At the heart of Tana French's third crime novel, "Faithful Place," lies a tragic misunderstanding. For 22 years, Frank Mackey of the Dublin Undercover Squad (who appeared in French's previous novel, "The Likeness") has defined himself by the loss of his first love, Rosie Daly, who ditched him — and was never seen or heard from again — on the night they were to elope to England. One moldy suitcase found behind the fireplace of a derelict house derails a lifetime's assumption. Inside the suitcase: shreds of clothes, two long-expired ferry tickets to London and Rosie's birth certificate.
"I had spent my whole adult life growing around a scar shaped like Rosie Daly's absence," Frank observes. After waiting all night for Rosie, he had taken the ferry alone. When he returned to Dublin years later, he kept his distance from his brawling family in the Liberties (the inner city), who he was sure had driven his beloved away. Now he has to revise that story, go home at last and find a killer.
"Faithful Place" is not a page-turner but a page-lingerer: French gives us a clear-eyed portrait of the Liberties as seen through a murder. In the absence of almost all physical evidence, Frank has to reconstruct the winter night of Rosie's disappearance through his knowledge of the people he grew up with and the rules they live by. He has the key, even if it's rusty from disuse and most of the locks have been changed.
Undercover work hangs on a thousand lies: not only the detective's identity but also his opinions and impulses, the sense of awareness or trust he projects. For all his practice misrepresenting himself, Frank can't fool his brother Shay, who still hates Frank for escaping to London and leaving him to shoulder the family burdens alone. One night Frank gets drunk with his siblings and pretends to spill confidential details of the case:
"Shay was wearing a thousand-watt skeptical stare, but the other three were right with me, nodding away, proud as Punch: our Francis, after all these years still a Liberties boy first and a cop second, sure aren't we all great to be such a close-knit bunch. That was what the girls would pass on to the rest of the neighborhood, as the sauce to go with my little nuggets of tasty info: Francis is on our side."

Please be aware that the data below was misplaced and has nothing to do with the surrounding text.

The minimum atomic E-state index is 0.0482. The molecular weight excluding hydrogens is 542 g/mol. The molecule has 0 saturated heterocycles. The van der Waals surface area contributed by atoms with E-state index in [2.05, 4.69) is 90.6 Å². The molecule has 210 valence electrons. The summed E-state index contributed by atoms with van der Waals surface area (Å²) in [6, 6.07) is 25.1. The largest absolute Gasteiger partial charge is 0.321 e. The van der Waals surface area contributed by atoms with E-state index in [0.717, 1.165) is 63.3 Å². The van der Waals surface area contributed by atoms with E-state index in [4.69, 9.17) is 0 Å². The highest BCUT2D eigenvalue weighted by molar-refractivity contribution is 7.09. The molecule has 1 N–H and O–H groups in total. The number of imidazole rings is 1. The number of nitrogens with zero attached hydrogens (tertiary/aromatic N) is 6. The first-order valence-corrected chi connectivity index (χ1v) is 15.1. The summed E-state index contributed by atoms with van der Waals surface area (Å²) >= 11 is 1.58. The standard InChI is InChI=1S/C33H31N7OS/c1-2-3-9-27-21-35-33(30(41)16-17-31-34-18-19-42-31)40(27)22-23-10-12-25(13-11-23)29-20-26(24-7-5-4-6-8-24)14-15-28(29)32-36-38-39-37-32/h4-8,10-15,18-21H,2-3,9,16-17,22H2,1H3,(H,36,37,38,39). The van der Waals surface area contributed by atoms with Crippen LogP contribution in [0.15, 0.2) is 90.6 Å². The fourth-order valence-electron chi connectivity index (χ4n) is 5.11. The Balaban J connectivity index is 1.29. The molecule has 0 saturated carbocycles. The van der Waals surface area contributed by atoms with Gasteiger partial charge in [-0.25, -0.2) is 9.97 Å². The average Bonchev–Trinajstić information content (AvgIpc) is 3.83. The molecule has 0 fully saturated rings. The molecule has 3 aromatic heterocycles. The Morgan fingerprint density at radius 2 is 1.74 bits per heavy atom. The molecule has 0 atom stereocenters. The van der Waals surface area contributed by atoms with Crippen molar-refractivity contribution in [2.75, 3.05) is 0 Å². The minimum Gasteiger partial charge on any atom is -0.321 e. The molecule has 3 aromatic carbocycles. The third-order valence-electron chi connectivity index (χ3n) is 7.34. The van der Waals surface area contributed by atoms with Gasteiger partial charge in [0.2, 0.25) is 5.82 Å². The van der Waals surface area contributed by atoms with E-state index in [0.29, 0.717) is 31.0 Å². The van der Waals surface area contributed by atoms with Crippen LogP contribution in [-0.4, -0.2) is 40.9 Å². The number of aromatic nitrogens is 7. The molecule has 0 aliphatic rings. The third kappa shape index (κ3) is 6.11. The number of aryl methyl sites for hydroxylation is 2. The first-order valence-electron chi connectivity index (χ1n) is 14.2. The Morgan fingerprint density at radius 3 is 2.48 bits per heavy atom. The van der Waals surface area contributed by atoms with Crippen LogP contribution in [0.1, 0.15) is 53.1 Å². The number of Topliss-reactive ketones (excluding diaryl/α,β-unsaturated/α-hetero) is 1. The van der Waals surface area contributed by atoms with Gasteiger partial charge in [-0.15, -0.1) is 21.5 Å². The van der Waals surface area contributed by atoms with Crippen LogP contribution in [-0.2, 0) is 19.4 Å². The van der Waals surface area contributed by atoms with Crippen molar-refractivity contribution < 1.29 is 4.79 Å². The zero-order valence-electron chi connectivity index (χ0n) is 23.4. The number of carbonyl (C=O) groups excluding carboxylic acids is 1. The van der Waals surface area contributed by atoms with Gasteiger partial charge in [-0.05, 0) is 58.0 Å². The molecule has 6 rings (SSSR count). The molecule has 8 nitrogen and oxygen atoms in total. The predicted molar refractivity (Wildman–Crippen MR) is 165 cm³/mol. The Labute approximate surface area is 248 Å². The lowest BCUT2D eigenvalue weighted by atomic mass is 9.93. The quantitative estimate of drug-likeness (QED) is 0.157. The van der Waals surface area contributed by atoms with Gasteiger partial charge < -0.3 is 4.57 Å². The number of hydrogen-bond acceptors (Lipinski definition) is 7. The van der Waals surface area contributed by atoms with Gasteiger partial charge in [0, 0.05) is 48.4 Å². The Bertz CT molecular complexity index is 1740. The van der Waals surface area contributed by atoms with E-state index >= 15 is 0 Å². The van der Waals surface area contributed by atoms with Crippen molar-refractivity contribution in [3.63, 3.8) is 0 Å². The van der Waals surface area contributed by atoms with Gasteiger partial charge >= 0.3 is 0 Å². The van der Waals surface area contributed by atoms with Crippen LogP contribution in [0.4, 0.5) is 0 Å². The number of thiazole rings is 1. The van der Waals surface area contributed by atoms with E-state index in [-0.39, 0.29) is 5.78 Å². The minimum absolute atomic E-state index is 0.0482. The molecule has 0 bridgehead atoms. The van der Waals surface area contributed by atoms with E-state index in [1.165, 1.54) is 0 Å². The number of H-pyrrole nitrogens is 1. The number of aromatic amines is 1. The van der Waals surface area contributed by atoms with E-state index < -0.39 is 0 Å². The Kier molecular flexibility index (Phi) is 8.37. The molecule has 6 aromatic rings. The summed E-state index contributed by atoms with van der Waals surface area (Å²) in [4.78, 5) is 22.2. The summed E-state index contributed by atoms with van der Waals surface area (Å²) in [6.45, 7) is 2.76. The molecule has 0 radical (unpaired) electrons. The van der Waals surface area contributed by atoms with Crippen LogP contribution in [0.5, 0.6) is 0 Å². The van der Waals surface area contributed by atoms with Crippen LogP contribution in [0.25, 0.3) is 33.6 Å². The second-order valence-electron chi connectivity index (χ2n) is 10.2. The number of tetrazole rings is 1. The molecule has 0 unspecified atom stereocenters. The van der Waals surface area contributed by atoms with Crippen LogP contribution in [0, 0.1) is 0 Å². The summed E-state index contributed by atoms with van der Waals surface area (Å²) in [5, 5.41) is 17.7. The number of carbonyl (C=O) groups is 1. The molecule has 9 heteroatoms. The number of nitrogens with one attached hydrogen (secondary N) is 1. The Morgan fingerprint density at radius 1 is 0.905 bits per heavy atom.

Conflicted loyalties run in both directions, of course. Shut out of the police investigation because of his connections to the case, Frank, true to the genre, works behind the scenes, making enemies among his fellow detectives and risking his job.
Along with her riveting depiction of place, French has a gift for dialogue so genuine that you can hear her characters breathe. This goes beyond dialect — although lovers of "local Dublin" will get their fix here — to a pure pleasure in wordplay and banter. Frank's brother Kevin, asked about his crush on a neighbor girl, recalls, "We used to meet in her back garden at night, so she could stop me putting my hand up her top."
Although tension builds as Frank gets closer to the truth, suspense is not the point. French, whose acclaimed 2007 debut "In the Woods" also dealt with a long-ago mystery that shaped a Dublin murder detective, doesn't trade in contrived plot twists or cliffhangers. Readers are subjected to just one red herring — although it's a fat, meaningful one that forces Frank to confront what he has avoided for 22 years.
In a recent interview, French said she thought the Irish gift for storytelling had to do with the native language being forbidden under British rule: "I think that might make a society very intensely aware of the weight of a language: how precious it is, how powerful, how charged and how dangerous." This sensibility works beautifully in "Faithful Place," in which accidents of phrasing carry more investigative weight than an autopsy. Take this book slowly and savor the details. Like a slow pour of Guinness, it's worth the wait.
Marler is the editor of "Queer Beats: How the Beats Turned America on to Sex."